What was it like to grow up in royal household?

It’s important the parade continues – but safely

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Am I the only one who is getting ever so slightly sick of seeing the Union Jack plastered over crockery and tea towels every time I do my weekly shop?

Don’t get me wrong, I’m proud to be British and am as grateful as the next person for this four-day weekend but between the Olympic Games and the Diamond Jubilee I’ve been subjected to more British paraphernalia these last few months than in my whole 32 years.

And who are the people buying these products anyway, come on own up? I can see you there sheepishly hiding that Queen-shaped mug behind your back.

Sixty years ago when our Elizabeth became Queen, Prince Charles was four and not far off my own son’s age, which made me wonder what kind of parents old Liz and Phil were and what it must be like to grow up in a royal household.

It’s hard to imagine what their lives were like. Did ma come down to breakfast in her crown, or did the royal kids ever find her grumpy first thing after one too many glasses of Pinot the night before?

I can’t see a young 25-year-old Queen lounging around the palace in PJ’s and slippers after a hard day ruling the country, nor can I picture her shouting in exasperation at a five-year-old Charles to get his shoes on for the 15th time.

You would think that her children must have thrown at least the odd wobbly tantrum that she struggled with – and they probably did, but then she had an entourage of supernannies to deal with these things for her.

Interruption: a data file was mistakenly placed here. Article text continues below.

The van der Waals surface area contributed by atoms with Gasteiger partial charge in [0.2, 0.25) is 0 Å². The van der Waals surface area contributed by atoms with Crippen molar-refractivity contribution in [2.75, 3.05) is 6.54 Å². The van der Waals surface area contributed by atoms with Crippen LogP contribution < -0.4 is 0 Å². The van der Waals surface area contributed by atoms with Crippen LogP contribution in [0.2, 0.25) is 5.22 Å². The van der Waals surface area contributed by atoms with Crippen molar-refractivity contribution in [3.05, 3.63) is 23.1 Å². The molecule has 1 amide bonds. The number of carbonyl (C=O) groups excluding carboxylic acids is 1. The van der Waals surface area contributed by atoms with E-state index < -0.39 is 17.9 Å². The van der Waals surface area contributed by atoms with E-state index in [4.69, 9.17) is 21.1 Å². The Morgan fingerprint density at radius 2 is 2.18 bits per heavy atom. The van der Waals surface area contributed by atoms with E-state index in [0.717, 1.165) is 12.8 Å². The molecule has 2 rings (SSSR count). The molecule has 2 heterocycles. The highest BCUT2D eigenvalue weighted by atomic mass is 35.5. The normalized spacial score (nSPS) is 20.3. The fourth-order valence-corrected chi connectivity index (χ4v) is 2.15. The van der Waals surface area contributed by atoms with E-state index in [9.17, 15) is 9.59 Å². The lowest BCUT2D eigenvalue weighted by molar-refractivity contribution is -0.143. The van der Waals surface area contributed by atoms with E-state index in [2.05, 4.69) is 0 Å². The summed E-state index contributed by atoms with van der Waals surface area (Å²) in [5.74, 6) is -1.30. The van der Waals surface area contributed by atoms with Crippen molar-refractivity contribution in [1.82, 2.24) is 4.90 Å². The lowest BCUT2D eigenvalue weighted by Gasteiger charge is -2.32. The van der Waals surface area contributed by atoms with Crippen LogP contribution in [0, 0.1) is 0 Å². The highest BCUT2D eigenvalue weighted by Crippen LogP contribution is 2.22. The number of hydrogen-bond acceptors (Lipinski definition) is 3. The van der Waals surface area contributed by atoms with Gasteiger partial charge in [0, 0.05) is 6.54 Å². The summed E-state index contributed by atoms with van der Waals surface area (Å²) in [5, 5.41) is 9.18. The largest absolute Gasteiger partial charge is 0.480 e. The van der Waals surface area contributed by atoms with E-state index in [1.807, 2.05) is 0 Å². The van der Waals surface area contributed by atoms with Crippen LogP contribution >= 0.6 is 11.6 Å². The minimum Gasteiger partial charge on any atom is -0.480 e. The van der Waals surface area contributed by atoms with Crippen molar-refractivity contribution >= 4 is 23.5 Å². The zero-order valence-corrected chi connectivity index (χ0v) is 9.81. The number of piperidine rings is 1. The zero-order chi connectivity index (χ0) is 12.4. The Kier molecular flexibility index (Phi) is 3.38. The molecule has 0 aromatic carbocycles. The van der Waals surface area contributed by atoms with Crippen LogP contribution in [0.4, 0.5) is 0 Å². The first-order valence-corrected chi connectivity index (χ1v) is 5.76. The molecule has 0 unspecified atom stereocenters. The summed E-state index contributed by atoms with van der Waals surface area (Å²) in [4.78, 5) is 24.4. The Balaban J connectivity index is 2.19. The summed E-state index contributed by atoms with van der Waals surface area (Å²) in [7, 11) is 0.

Biographical accounts of the young prince are a sad read. Elizabeth had very little time to spend with her children while dealing with the responsibilities of the State. She didn’t see them for months on end, though there were times it seems when this was out of choice.

According to newspapers from the 1950’s, poor little Charles spent his fifth birthday without cake or a party and more notably without his parents, who were off having a quiet weekend in their country house.

The relationship the Queen had with her children was detached and young Charles was taught to bow to his mother in the morning. She rarely kissed him and Charles once said that he had no memory of affection from his mother after he started school. I’m not judging; she was a very busy lady.

I couldn’t even begin to imagine what it must be like to live in that sort of intensely high profile environment. It’s hard enough trying to juggle normal jobs with family life.

But these are the people who are at the forefront of our country and society, yet as parents even they get it wrong and quite dramatically at that – a fact that is somehow frightening and reassuring at the same time.

At least at those times when you feel guilty because you’ve not quite graduated from Super-Mum School you can console yourself with the knowledge that you are giving your children the love and hugs that they need and that, above all else, is the most important thing.